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Does long-term cultivation of saplings under elevated CO2 concentration influence their photosynthetic response to temperature?

ABSTRACT: BACKGROUND AND AIMS:Plants growing under elevated atmospheric CO2 concentrations often have reduced stomatal conductance and subsequently increased leaf temperature. This study therefore tested the hypothesis that under long-term elevated CO2 the temperature optima of photosynthetic processes will shift towards higher temperatures and the thermostability of the photosynthetic apparatus will increase. METHODS:The hypothesis was tested for saplings of broadleaved Fagus sylvatica and coniferous Picea abies exposed for 4-5 years to either ambient (AC; 385?µmol?mol(-1)) or elevated (EC; 700?µmol?mol(-1)) CO2 concentrations. Temperature response curves of photosynthetic processes were determined by gas-exchange and chlorophyll fluorescence techniques. KEY RESULTS:Initial assumptions of reduced light-saturated stomatal conductance and increased leaf temperatures for EC plants were confirmed. Temperature response curves revealed stimulation of light-saturated rates of CO2 assimilation (Amax) and a decline in photorespiration (RL) as a result of EC within a wide temperature range. However, these effects were negligible or reduced at low and high temperatures. Higher temperature optima (Topt) of Amax, Rubisco carboxylation rates (VCmax) and RL were found for EC saplings compared with AC saplings. However, the shifts in Topt of Amax were instantaneous, and disappeared when measured at identical CO2 concentrations. Higher values of Topt at elevated CO2 were attributed particularly to reduced photorespiration and prevailing limitation of photosynthesis by ribulose-1,5-bisphosphate (RuBP) regeneration. Temperature response curves of fluorescence parameters suggested a negligible effect of EC on enhancement of thermostability of photosystem II photochemistry. CONCLUSIONS:Elevated CO2 instantaneously increases temperature optima of Amax due to reduced photorespiration and limitation of photosynthesis by RuBP regeneration. However, this increase disappears when plants are exposed to identical CO2 concentrations. In addition, increased heat-stress tolerance of primary photochemistry in plants grown at elevated CO2 is unlikely. The hypothesis that long-term cultivation at elevated CO2 leads to acclimation of photosynthesis to higher temperatures is therefore rejected. Nevertheless, incorporating acclimation mechanisms into models simulating carbon flux between the atmosphere and vegetation is necessary.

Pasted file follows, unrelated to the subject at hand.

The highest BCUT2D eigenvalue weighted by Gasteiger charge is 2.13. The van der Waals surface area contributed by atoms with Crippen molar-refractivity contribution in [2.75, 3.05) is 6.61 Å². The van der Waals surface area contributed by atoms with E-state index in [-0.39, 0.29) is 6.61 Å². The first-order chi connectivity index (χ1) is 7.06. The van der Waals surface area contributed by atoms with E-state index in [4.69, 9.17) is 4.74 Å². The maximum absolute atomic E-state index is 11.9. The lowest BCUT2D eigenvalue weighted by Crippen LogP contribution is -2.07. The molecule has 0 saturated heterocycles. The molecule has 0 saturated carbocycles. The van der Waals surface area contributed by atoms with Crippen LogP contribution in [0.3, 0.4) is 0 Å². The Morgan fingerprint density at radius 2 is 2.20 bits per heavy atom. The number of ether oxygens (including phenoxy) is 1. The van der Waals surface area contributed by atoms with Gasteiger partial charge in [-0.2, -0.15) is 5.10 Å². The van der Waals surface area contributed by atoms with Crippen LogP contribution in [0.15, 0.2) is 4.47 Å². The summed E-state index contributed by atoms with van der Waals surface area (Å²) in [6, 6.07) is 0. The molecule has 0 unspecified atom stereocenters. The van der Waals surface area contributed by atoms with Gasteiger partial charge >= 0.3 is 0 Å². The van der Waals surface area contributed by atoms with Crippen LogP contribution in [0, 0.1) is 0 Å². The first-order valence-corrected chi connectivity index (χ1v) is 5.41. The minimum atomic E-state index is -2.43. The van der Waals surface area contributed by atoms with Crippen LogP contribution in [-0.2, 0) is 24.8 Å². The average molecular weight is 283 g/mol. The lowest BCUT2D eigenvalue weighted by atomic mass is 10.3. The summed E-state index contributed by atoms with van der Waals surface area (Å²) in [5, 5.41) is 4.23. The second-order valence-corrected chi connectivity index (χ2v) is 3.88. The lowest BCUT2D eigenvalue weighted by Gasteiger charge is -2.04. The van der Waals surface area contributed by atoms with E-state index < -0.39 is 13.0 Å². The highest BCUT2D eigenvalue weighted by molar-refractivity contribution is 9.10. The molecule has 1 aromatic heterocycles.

PROVIDER: S-EPMC4640122 | BioStudies | 2015-01-01

REPOSITORIES: biostudies

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